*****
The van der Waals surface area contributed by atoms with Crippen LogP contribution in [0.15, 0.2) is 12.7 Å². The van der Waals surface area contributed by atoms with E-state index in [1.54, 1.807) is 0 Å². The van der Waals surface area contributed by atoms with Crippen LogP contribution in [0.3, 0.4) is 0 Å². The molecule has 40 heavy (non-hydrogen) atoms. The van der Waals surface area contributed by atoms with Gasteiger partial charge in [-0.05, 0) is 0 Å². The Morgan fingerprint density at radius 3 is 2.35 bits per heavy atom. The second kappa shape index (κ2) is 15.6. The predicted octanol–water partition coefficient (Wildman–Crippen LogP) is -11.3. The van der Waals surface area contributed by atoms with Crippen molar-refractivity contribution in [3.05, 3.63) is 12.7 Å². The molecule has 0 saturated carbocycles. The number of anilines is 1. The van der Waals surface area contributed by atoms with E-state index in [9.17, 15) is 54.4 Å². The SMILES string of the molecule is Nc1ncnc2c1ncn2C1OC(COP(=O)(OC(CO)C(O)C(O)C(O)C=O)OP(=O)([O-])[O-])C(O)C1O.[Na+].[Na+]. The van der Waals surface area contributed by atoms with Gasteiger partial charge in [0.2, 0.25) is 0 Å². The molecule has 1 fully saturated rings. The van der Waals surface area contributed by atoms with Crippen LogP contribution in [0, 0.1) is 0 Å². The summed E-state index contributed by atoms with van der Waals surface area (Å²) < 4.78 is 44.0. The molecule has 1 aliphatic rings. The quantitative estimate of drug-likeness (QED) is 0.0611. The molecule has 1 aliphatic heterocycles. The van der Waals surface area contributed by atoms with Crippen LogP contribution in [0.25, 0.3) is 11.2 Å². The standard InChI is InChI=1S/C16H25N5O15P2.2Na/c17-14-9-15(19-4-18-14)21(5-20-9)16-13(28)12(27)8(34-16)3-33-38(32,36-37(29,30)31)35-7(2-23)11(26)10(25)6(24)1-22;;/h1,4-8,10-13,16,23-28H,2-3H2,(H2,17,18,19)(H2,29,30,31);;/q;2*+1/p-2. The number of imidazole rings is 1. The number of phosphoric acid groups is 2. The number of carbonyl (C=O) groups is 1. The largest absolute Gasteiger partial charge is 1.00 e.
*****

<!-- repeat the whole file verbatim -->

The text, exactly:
The van der Waals surface area contributed by atoms with Crippen LogP contribution in [0.15, 0.2) is 12.7 Å². The van der Waals surface area contributed by atoms with E-state index in [1.54, 1.807) is 0 Å². The van der Waals surface area contributed by atoms with Crippen LogP contribution in [0.3, 0.4) is 0 Å². The molecule has 40 heavy (non-hydrogen) atoms. The van der Waals surface area contributed by atoms with Gasteiger partial charge in [-0.05, 0) is 0 Å². The Morgan fingerprint density at radius 3 is 2.35 bits per heavy atom. The second kappa shape index (κ2) is 15.6. The predicted octanol–water partition coefficient (Wildman–Crippen LogP) is -11.3. The van der Waals surface area contributed by atoms with Crippen molar-refractivity contribution in [3.05, 3.63) is 12.7 Å². The molecule has 0 saturated carbocycles. The number of anilines is 1. The van der Waals surface area contributed by atoms with E-state index in [9.17, 15) is 54.4 Å². The SMILES string of the molecule is Nc1ncnc2c1ncn2C1OC(COP(=O)(OC(CO)C(O)C(O)C(O)C=O)OP(=O)([O-])[O-])C(O)C1O.[Na+].[Na+]. The van der Waals surface area contributed by atoms with Gasteiger partial charge in [0.2, 0.25) is 0 Å². The molecule has 1 fully saturated rings. The van der Waals surface area contributed by atoms with Crippen LogP contribution in [0, 0.1) is 0 Å². The summed E-state index contributed by atoms with van der Waals surface area (Å²) < 4.78 is 44.0. The molecule has 1 aliphatic rings. The quantitative estimate of drug-likeness (QED) is 0.0611. The molecule has 1 aliphatic heterocycles. The van der Waals surface area contributed by atoms with Crippen LogP contribution in [0.25, 0.3) is 11.2 Å². The standard InChI is InChI=1S/C16H25N5O15P2.2Na/c17-14-9-15(19-4-18-14)21(5-20-9)16-13(28)12(27)8(34-16)3-33-38(32,36-37(29,30)31)35-7(2-23)11(26)10(25)6(24)1-22;;/h1,4-8,10-13,16,23-28H,2-3H2,(H2,17,18,19)(H2,29,30,31);;/q;2*+1/p-2. The number of imidazole rings is 1. The number of phosphoric acid groups is 2. The number of carbonyl (C=O) groups is 1. The largest absolute Gasteiger partial charge is 1.00 e.